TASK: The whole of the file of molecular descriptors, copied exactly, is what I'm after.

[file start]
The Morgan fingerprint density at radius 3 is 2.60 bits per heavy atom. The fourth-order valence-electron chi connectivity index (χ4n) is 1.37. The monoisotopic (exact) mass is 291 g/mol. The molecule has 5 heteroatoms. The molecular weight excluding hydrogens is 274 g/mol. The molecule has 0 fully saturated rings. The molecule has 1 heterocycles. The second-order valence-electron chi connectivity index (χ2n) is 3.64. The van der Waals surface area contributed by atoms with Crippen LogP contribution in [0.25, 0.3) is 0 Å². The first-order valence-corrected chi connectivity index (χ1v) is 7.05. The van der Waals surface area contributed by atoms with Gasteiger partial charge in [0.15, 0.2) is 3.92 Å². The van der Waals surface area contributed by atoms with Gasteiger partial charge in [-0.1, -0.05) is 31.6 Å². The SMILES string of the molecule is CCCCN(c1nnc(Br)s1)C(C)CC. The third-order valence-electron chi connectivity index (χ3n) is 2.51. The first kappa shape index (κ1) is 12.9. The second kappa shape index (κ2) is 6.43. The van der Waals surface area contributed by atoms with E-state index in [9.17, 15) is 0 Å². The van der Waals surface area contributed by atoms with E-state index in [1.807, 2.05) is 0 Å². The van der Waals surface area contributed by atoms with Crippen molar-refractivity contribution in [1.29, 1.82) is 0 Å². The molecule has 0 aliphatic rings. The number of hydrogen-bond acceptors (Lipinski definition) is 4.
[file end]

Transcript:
The Morgan fingerprint density at radius 3 is 2.60 bits per heavy atom. The fourth-order valence-electron chi connectivity index (χ4n) is 1.37. The monoisotopic (exact) mass is 291 g/mol. The molecule has 5 heteroatoms. The molecular weight excluding hydrogens is 274 g/mol. The molecule has 0 fully saturated rings. The molecule has 1 heterocycles. The second-order valence-electron chi connectivity index (χ2n) is 3.64. The van der Waals surface area contributed by atoms with Crippen LogP contribution in [0.25, 0.3) is 0 Å². The first-order valence-corrected chi connectivity index (χ1v) is 7.05. The van der Waals surface area contributed by atoms with Gasteiger partial charge in [0.15, 0.2) is 3.92 Å². The van der Waals surface area contributed by atoms with Gasteiger partial charge in [-0.1, -0.05) is 31.6 Å². The SMILES string of the molecule is CCCCN(c1nnc(Br)s1)C(C)CC. The third-order valence-electron chi connectivity index (χ3n) is 2.51. The first kappa shape index (κ1) is 12.9. The second kappa shape index (κ2) is 6.43. The van der Waals surface area contributed by atoms with E-state index in [9.17, 15) is 0 Å². The van der Waals surface area contributed by atoms with E-state index in [1.807, 2.05) is 0 Å². The van der Waals surface area contributed by atoms with Crippen molar-refractivity contribution in [1.29, 1.82) is 0 Å². The molecule has 0 aliphatic rings. The number of hydrogen-bond acceptors (Lipinski definition) is 4.